Video Speed, Social Media Shape Counterterrorism Probes

Speed is critical in effort to prevent subsequent attacks; demographics of extremists lend themselves to communicating, establishing profiles on digital platforms

Islamic State Oil Trade Seduces Friends, Foes Alike

Terrorist group rakes in up to $500 million a year in sales to customers such as Syrian government, US-supported rebels and Turkey

This forum has been closed.
There are no comments in this forum. Be first and add one

Featured Videos

Your JavaScript is turned off or you have an old version of Adobe's Flash Player. Get the latest Flash player.
Social Media Aids Counter-Terrorism Investigationsi
Katherine Gypson
December 01, 2015 10:06 PM
In the aftermath of the Paris attacks, officials carried out waves of raids and arrests to break up terror cells. As VOA's Katherine Gypson reports, social media can be a key tool for investigators.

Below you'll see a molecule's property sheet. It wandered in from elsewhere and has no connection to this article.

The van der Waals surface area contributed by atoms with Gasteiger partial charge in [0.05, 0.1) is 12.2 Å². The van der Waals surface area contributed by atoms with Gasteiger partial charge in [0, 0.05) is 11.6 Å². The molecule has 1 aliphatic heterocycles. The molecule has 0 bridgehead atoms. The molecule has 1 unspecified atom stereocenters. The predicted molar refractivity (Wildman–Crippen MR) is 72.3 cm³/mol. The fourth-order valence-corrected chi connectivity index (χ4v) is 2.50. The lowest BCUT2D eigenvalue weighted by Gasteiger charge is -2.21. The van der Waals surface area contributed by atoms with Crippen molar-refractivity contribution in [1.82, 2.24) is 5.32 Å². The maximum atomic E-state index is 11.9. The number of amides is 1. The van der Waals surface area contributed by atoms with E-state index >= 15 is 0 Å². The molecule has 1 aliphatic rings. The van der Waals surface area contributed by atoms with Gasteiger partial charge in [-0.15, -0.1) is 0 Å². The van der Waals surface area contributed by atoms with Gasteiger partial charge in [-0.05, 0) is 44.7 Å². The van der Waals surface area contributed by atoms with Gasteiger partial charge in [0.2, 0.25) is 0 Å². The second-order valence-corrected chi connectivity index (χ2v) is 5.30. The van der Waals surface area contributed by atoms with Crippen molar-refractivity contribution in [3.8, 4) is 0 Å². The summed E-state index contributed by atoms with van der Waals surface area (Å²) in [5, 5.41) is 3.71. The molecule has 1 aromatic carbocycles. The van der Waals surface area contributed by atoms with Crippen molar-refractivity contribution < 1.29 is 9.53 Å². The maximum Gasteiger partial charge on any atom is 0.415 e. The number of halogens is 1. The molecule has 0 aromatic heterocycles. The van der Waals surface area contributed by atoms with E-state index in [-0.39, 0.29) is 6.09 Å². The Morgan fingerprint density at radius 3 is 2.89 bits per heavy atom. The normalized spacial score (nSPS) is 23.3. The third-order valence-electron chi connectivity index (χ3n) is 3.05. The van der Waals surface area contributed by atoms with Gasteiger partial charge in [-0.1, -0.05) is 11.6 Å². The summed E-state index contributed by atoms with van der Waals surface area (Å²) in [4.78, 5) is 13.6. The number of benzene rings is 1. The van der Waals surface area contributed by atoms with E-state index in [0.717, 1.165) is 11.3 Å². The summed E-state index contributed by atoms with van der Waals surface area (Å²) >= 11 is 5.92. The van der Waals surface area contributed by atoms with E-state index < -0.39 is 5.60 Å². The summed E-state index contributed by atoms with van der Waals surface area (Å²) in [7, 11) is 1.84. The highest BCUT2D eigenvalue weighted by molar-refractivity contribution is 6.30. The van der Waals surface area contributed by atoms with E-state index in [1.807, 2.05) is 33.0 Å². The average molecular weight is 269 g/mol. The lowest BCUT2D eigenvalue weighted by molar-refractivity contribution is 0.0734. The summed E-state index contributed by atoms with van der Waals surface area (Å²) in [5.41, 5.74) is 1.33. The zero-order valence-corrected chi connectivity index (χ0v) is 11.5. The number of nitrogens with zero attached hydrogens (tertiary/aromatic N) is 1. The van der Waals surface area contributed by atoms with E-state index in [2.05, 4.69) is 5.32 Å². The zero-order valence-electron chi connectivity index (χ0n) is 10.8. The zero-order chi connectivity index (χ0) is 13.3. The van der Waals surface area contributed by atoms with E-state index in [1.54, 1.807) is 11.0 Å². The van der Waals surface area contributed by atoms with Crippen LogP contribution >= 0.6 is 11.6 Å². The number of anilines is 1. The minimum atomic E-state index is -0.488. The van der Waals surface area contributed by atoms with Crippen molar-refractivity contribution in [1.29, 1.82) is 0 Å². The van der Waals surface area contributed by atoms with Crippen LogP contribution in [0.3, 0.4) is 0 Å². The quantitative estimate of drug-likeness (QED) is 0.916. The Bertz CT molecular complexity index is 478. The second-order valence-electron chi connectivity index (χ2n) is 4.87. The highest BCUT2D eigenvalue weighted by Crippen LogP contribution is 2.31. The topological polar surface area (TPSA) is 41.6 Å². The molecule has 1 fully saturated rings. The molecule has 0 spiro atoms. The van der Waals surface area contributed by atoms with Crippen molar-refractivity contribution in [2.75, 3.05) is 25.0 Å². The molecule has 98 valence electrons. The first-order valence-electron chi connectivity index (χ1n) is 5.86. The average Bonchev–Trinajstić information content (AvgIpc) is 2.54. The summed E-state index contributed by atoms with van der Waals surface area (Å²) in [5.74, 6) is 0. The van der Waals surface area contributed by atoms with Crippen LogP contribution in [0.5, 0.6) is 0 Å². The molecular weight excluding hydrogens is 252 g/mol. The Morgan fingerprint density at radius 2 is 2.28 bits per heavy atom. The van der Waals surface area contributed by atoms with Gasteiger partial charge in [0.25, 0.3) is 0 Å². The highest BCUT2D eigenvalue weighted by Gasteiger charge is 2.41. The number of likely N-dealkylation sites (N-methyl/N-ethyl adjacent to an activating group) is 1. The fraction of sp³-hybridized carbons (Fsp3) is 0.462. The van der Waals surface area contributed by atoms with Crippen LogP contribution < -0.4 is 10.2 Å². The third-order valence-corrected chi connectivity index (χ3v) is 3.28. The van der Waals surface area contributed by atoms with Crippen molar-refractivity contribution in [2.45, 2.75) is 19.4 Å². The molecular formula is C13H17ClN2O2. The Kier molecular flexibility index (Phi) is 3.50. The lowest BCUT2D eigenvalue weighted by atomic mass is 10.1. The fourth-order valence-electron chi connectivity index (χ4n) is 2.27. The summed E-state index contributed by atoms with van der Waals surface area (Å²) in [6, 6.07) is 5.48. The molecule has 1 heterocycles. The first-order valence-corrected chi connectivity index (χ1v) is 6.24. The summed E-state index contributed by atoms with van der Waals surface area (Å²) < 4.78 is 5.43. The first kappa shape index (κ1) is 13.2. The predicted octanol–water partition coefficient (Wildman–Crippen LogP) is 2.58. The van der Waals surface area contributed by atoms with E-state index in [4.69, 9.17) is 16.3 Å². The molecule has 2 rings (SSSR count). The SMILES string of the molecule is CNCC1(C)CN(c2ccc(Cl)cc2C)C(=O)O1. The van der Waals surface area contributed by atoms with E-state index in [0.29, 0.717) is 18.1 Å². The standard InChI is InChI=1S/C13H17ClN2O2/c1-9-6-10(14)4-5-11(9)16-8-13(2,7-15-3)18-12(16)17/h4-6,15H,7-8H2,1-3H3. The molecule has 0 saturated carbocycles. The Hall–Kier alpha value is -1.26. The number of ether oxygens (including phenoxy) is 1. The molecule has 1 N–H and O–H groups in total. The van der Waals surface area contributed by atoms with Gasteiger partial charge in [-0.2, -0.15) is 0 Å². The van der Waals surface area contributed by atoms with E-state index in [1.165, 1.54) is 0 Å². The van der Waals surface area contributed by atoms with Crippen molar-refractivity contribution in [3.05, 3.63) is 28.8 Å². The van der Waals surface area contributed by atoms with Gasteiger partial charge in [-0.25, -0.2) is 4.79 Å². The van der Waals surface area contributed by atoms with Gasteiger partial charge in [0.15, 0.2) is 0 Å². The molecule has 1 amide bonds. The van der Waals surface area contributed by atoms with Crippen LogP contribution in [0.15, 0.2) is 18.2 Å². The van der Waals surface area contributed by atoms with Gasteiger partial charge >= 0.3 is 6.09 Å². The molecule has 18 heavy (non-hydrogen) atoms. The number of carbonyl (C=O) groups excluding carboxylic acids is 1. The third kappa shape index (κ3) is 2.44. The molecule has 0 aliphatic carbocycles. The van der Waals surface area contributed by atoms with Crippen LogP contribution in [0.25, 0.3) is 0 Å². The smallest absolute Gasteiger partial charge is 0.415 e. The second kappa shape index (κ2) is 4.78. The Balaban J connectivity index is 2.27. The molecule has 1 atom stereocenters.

Video Social Media Aids Counter-Terrorism Investigations

In the aftermath of the Paris attacks, officials carried out waves of raids and arrests to break up terror cells. As VOA's Katherine Gypson reports, social media can be a key tool for investigators.

Video Russia Marks World AIDS Day With Grim News

While HIV infection rates have steadied or even declined in many European countries, the caseload has grown rapidly in Russia, as VOA's Daniel Schearf reports from Moscow. Over half of the new infections were transmitted through injection drug use.

Video Pakistan Hit Hard by Global Warming

As world leaders meet in Paris to craft a new global agreement aimed at cutting climate-changing greenhouse-gas emissions, many developing countries are watching closely for the final results. While most developing nations contribute much less to global warming than developed countries, they often feel the effects to a disproportionate degree. As Saud Zafar reports from Karachi, one such nation is Pakistan. Aisha Khalid narrates his report.